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PostPosted: Thu Jul 01, 2004 9:12 pm 
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Object-Oriented Epiphany.

This will hopefully become a series of posts here. This isn't the first, or even the hundredth epiphany I've had about OOA/D/P, but meh, the posts gotta start somewhere. You are welcome to--in fact, please do--post replies here on the subject. Feel free to explore side tangents in here--as long as it's connected to other posts in the thread, I'll call it on-topic. For example, if you wanted to applaud the fact that I just split an infinitive with an entire phrase instead of the traditional adverb, that's fine. I'll also start deliberate tangent-jumping-off-points before dropping them to stay on my main point.

Enough introduction. Let's begin.

So I've been having this pain trying to do OO. You know the kind, it hurts right there, and it makes you wonder if OO is such a hot idea in the first place. Today on the way home, I had that pain and got lucky enough to notice what I was doing.

I have a procedural system that I'm slowly converting to an OO system. (Aside: Converting PC to OO smoothly may be beyond me at this point. To convert smoothly, you must have a rock-solid understanding of the destination, and for me this is not so clear. Thus, smoothly transitioning is painful and filled with doubt and false starts. Tangent: Discuss this difficulty and/or the stupidity of doing it anyway below if you wish.) It's a database survey system, and there's a headscratcher in there: the knowledge of how to filter out incomplete survey responses seems to belong to the survey response class. However, it is extremely inefficient to load all the records from the database, contruct objects from them, and use the function to discard the invalids. That's what the database engine is for, and it does it quite well. It would be stupid to short that out and reinvent it at the object level. (This is, IMO, one of the most patently difficult and/or inappropriate problems faced by OO code. My thinking right now is that if I can come up with a reasonable, intelligent and efficient OO solution, then I would be willing to say that OO really is a darn good thing in and of itself. Heads up, Pi: Armageddon, or possibly Christmas, may be coming.)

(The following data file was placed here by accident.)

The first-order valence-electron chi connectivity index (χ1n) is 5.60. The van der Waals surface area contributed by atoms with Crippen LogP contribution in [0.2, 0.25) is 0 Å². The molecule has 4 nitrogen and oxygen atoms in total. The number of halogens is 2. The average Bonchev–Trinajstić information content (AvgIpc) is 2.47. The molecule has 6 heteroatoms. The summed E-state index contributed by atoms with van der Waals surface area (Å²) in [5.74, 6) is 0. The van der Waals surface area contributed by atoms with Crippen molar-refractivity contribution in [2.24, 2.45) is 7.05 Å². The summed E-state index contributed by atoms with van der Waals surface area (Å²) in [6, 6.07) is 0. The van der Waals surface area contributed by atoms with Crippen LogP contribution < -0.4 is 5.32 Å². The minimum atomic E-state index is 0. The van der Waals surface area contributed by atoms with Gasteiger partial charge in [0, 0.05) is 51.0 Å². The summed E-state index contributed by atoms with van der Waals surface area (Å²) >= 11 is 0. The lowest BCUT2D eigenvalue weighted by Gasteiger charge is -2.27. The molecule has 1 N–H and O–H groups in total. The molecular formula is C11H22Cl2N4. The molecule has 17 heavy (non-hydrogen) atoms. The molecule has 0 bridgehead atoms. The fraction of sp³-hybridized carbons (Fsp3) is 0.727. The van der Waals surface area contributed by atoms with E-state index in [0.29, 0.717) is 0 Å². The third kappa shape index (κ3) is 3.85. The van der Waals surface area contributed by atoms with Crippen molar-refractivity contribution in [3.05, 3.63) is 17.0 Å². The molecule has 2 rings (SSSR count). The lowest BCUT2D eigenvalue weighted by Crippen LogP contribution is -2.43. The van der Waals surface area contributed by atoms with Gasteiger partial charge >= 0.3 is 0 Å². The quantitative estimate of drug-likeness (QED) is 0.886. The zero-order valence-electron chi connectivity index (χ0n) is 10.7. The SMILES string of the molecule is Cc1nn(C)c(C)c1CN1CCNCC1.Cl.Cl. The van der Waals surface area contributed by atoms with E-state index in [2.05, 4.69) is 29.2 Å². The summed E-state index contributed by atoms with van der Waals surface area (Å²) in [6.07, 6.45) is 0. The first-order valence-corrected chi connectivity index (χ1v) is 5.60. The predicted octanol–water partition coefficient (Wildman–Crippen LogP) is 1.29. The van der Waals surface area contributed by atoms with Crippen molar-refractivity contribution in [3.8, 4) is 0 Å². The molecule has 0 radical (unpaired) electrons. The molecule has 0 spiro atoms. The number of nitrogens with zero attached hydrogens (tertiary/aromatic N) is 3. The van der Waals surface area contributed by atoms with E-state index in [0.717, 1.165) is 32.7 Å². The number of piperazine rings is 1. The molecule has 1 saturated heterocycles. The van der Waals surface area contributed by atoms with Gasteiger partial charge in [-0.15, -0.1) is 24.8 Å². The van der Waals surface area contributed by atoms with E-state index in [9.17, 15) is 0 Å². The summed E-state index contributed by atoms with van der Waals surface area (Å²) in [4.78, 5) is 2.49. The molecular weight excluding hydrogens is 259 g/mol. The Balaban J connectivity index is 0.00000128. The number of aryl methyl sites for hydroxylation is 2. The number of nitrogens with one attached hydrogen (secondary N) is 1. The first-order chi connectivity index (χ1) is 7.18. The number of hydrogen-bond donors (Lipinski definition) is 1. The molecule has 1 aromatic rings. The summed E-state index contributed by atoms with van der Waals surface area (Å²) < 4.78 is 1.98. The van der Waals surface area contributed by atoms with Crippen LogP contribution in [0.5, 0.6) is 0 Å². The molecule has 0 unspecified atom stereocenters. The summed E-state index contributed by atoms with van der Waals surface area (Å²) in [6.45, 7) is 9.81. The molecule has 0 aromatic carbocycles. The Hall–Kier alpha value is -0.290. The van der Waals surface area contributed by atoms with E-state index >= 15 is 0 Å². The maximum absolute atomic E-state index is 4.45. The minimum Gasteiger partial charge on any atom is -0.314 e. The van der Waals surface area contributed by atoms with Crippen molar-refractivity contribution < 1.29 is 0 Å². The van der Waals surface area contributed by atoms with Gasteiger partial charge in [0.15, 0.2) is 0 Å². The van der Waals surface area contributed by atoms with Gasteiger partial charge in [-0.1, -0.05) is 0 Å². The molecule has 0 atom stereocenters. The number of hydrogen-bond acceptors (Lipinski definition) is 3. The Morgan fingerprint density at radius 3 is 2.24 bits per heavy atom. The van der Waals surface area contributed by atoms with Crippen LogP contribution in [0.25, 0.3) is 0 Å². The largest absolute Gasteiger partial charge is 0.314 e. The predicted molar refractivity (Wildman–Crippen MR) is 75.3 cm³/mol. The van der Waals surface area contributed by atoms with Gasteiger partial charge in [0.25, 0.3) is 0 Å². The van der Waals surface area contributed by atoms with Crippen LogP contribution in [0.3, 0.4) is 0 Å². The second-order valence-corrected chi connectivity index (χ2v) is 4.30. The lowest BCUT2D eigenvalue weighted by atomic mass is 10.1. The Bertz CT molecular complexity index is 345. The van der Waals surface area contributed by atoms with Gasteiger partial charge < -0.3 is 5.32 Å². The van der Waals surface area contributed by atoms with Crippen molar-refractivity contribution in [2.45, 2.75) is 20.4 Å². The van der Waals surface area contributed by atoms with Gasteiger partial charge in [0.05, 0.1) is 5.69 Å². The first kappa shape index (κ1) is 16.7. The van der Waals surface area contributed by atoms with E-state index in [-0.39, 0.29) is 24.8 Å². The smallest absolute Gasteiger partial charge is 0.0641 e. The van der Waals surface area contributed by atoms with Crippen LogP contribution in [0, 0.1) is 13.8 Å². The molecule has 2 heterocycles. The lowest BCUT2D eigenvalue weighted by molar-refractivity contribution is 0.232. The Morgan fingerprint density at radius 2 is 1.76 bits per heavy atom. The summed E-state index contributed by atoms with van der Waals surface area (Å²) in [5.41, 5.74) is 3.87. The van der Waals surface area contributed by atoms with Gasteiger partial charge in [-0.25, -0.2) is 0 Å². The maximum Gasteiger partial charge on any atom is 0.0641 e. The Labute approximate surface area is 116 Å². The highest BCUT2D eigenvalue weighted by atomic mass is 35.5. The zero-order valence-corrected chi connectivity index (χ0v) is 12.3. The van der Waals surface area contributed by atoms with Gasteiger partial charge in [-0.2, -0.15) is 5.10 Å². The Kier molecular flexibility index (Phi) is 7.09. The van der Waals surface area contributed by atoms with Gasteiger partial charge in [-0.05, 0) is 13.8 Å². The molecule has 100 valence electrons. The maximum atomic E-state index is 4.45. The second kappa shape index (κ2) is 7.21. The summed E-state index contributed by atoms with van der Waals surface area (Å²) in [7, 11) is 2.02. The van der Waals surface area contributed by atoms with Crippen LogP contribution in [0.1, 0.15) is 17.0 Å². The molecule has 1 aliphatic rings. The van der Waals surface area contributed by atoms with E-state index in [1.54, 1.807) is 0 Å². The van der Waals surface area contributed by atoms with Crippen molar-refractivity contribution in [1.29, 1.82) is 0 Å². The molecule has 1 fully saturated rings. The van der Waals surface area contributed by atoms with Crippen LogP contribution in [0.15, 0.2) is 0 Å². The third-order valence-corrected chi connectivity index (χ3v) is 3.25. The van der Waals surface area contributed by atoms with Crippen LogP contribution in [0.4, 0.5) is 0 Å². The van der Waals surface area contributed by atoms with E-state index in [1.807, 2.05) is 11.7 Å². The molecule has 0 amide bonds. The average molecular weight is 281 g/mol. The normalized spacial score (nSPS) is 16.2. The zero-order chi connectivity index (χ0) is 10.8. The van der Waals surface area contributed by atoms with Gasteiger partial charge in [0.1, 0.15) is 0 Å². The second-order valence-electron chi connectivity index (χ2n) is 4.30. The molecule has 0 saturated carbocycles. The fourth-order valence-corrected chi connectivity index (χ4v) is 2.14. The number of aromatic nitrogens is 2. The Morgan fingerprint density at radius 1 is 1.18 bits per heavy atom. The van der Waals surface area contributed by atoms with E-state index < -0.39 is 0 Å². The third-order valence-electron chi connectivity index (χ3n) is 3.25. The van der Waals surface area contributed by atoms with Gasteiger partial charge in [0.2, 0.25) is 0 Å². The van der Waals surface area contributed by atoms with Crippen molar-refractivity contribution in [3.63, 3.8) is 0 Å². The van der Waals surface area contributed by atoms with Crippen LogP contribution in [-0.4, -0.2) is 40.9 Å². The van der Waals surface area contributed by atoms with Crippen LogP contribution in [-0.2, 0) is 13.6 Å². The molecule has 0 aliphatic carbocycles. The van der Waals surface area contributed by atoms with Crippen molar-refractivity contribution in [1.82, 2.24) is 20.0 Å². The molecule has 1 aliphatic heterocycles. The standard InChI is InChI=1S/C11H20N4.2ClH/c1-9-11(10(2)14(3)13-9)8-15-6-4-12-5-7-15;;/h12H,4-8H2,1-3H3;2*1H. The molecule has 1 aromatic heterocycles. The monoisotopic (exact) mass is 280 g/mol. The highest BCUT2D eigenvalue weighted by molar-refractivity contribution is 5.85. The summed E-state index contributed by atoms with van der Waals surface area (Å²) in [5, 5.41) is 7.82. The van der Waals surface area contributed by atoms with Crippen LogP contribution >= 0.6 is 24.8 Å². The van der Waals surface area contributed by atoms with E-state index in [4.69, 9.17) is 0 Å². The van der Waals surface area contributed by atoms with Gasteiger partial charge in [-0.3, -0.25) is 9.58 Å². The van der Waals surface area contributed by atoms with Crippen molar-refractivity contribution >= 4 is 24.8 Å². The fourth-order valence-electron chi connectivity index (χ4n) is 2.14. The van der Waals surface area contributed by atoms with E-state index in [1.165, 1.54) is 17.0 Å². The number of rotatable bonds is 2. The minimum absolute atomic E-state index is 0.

Thing is, there are two types of survey in the database now. One has 13 questions, and we select "WHERE Q13 IS NOT NULL" to get valid responses. After a certain cutoff date, however, the survey changed to 17 questions--and Q13 was removed from the survey (but not the database to preserve historical reporting). Now we select "WHERE Q17 IS NOT NULL" to find valid questions.

This has bitten me on the tucas so many times already. I've got a mere 2500 lines of code in this project, but it's procedural so there are literally several dozen places where "Q13 IS NOT NULL" had to be changed to "Q17 IS NOT NULL" and then, when I realized I had neatly blocked out all the historical data, to "(Q13 IS NOT NULL OR Q17 IS NOT NULL)". Yuck. (Tangent: even in PC code this is abominable. Once identified, I wrote a function getValidResponseSql() that returns the correct text.)

Now, to my epiphany. I was playing the "I am a ______." game, and obviously there's a Response object and a Report object. And it does make sense for a Response to know if it is a valid response and of which type of survey, etc. But I've already covered how that's not an efficient design for filtering the records in the database before creating objects. I thought about writing a static method, but for some reason that seems icky. A Response should know if it is valid, but that's not the same thing as knowing how to tell a database how to select valid records. I'm bashing my brains out trying to figure out where this getValidResponseSql() function belongs, when it hits me: